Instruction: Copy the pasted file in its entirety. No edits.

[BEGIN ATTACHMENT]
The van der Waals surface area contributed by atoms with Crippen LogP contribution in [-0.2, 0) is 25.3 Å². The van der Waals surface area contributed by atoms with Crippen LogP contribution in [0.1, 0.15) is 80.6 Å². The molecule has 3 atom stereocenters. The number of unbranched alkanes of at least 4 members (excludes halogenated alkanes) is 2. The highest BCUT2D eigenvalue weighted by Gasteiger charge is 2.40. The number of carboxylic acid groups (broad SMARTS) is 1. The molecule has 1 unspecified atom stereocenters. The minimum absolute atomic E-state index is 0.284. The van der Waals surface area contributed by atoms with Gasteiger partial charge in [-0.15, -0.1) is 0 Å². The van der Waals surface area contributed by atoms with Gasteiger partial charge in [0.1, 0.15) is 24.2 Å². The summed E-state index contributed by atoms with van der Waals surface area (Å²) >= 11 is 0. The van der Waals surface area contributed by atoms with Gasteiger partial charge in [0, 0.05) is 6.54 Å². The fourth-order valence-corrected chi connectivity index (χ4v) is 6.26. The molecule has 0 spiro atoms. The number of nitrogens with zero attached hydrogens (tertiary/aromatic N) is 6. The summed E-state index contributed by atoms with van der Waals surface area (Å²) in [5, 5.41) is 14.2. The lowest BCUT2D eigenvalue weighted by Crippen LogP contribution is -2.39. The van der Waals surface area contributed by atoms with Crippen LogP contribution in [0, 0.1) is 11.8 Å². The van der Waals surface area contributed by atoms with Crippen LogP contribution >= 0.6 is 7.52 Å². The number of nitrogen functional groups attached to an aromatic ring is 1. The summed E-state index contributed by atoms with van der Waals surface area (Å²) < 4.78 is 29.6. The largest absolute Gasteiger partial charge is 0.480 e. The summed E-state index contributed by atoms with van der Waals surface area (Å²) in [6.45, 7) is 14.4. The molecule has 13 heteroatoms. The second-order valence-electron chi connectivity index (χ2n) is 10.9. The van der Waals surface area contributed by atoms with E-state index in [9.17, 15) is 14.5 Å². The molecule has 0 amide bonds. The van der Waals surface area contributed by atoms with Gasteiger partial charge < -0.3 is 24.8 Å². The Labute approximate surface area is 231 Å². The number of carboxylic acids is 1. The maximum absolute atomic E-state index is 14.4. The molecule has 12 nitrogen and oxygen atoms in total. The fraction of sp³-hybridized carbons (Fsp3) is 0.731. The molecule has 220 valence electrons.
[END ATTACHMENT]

The van der Waals surface area contributed by atoms with Crippen LogP contribution in [-0.2, 0) is 25.3 Å². The van der Waals surface area contributed by atoms with Crippen LogP contribution in [0.1, 0.15) is 80.6 Å². The molecule has 3 atom stereocenters. The number of unbranched alkanes of at least 4 members (excludes halogenated alkanes) is 2. The highest BCUT2D eigenvalue weighted by Gasteiger charge is 2.40. The number of carboxylic acid groups (broad SMARTS) is 1. The molecule has 1 unspecified atom stereocenters. The minimum absolute atomic E-state index is 0.284. The van der Waals surface area contributed by atoms with Gasteiger partial charge in [-0.15, -0.1) is 0 Å². The van der Waals surface area contributed by atoms with Gasteiger partial charge in [0.1, 0.15) is 24.2 Å². The summed E-state index contributed by atoms with van der Waals surface area (Å²) >= 11 is 0. The van der Waals surface area contributed by atoms with Gasteiger partial charge in [0, 0.05) is 6.54 Å². The fourth-order valence-corrected chi connectivity index (χ4v) is 6.26. The molecule has 0 spiro atoms. The number of nitrogens with zero attached hydrogens (tertiary/aromatic N) is 6. The summed E-state index contributed by atoms with van der Waals surface area (Å²) in [5, 5.41) is 14.2. The lowest BCUT2D eigenvalue weighted by Crippen LogP contribution is -2.39. The van der Waals surface area contributed by atoms with Crippen LogP contribution in [0, 0.1) is 11.8 Å². The van der Waals surface area contributed by atoms with Crippen LogP contribution >= 0.6 is 7.52 Å². The number of nitrogen functional groups attached to an aromatic ring is 1. The summed E-state index contributed by atoms with van der Waals surface area (Å²) < 4.78 is 29.6. The largest absolute Gasteiger partial charge is 0.480 e. The summed E-state index contributed by atoms with van der Waals surface area (Å²) in [6.45, 7) is 14.4. The molecule has 13 heteroatoms. The second-order valence-electron chi connectivity index (χ2n) is 10.9. The van der Waals surface area contributed by atoms with E-state index in [9.17, 15) is 14.5 Å². The molecule has 0 amide bonds. The van der Waals surface area contributed by atoms with Gasteiger partial charge < -0.3 is 24.8 Å². The Labute approximate surface area is 231 Å². The number of carboxylic acids is 1. The maximum absolute atomic E-state index is 14.4. The molecule has 12 nitrogen and oxygen atoms in total. The fraction of sp³-hybridized carbons (Fsp3) is 0.731. The molecule has 220 valence electrons.